Helping Bell students express their creativity
One of the things I enjoy most about teaching at Bell is planning afternoon lessons. These lessons allow us teachers to offer students more specialised support. That might be grammar guidance, vocabulary development or exam preparation skills, or it might mean projects such as film-making, where learners can put all their skills into action.
Recently, I had the chance to launch a new course: English through Creative Writing. I have always loved writing poems, journals and stories, and I wanted to see whether I could help students improve their English in fun and unexpected ways. I felt sure that writing stories would encourage students to focus on their use of grammar, and that studying poetry would make features of pronunciation, such as rhyme and rhythm, clearer. Surely writing dialogue for TV dramas could build listening and speaking skills? And the thought that real readers needed to understand a story would motivate learners to pay attention to tenses?
Preparing for the course, I found two books particularly useful: Teaching Creative Writing to Second Language Learners by Ryan Thorpe (Routledge, 2022) and The Creative Writer’s Notebook by John Gillard (Quad Books, 2016). I also drew on my own experience of taking writing courses with The Open College of the Arts, Curtis Brown Creative and The National Centre for Writing, courses which had offered both technique and inspiration. As I sketched out a scheme of work, one big question was at the forefront of my mind: how could I adapt the writing activities I’d enjoyed so that they were beneficial and enjoyable for English language learners?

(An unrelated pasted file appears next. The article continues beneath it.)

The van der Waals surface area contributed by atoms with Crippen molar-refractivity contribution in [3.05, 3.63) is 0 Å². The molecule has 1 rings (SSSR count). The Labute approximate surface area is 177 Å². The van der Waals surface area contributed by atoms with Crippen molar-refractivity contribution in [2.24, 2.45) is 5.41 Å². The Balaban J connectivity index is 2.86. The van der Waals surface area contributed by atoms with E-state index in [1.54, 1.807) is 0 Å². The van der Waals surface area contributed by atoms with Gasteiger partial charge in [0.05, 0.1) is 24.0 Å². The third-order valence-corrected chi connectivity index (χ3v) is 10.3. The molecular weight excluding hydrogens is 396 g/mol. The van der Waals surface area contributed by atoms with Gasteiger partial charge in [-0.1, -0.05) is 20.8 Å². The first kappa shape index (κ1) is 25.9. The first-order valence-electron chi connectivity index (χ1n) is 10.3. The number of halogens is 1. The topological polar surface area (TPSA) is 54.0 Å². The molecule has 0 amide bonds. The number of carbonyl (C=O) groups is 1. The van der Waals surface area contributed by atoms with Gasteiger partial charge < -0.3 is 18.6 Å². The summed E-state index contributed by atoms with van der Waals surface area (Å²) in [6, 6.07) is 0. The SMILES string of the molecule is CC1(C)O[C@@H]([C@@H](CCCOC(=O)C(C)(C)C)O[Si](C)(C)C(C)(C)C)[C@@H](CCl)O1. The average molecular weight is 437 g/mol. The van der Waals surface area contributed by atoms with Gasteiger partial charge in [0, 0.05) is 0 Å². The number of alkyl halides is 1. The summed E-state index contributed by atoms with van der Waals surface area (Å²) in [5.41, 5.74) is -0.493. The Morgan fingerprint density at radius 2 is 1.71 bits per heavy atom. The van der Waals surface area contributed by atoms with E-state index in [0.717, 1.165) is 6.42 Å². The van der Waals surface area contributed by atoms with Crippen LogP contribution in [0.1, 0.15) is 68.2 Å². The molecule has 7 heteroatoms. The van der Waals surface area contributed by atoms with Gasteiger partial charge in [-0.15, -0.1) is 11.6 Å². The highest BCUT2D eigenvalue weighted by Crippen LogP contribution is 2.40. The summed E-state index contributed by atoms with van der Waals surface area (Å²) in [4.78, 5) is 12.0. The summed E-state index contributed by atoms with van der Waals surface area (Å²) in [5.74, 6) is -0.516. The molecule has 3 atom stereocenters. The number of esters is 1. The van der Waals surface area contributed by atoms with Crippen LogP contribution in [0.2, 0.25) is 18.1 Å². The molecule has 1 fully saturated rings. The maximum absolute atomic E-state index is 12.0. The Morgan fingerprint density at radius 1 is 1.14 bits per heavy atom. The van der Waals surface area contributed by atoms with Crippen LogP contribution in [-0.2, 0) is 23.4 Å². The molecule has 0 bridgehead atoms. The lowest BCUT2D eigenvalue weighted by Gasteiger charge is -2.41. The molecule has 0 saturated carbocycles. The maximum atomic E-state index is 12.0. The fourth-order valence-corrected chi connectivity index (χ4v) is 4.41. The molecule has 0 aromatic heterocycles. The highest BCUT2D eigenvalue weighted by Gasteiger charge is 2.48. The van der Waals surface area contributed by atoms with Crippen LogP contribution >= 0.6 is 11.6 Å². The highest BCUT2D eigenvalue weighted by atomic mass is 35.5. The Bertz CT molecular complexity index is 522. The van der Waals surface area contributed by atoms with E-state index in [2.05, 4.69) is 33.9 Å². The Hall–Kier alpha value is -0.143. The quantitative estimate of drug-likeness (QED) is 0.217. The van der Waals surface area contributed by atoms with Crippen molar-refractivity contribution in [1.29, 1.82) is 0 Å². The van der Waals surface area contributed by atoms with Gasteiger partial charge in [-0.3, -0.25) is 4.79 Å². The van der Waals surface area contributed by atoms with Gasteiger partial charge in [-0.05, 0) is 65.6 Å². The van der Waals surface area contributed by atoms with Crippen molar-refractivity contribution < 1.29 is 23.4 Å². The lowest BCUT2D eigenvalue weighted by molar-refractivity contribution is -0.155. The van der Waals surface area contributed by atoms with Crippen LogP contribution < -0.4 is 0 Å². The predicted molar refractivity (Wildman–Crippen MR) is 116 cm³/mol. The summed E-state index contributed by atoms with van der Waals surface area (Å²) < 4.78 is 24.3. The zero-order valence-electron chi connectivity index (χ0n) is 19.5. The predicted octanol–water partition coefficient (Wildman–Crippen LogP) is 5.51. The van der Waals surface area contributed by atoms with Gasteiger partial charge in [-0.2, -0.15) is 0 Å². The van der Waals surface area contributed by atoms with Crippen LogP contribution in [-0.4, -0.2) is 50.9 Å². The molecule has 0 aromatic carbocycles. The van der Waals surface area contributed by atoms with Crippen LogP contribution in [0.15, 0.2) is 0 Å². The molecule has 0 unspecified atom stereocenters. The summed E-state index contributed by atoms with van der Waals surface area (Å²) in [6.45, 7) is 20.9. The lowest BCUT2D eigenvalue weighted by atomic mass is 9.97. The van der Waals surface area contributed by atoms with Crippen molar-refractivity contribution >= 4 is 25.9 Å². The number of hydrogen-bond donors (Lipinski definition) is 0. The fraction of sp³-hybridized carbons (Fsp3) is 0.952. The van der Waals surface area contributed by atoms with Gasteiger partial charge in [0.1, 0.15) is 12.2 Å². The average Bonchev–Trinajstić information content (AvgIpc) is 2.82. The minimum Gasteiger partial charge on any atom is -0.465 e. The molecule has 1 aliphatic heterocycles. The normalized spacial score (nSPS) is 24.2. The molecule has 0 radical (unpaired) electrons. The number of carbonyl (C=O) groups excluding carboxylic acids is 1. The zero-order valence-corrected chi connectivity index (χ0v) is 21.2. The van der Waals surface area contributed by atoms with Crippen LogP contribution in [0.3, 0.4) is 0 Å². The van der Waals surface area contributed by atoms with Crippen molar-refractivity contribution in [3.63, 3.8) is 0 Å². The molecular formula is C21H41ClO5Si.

We spend a lot of time at Bell thinking about how best we can help students learn. Recently, we’ve been revisiting engagement, this time following the GOSCH model. We wanted to make sure that our lessons included goals, options, surprise, challenge and hooks, so that learners felt both enjoyment and a sense of progress. It was with this in mind that I began planning the first set of creative writing lessons.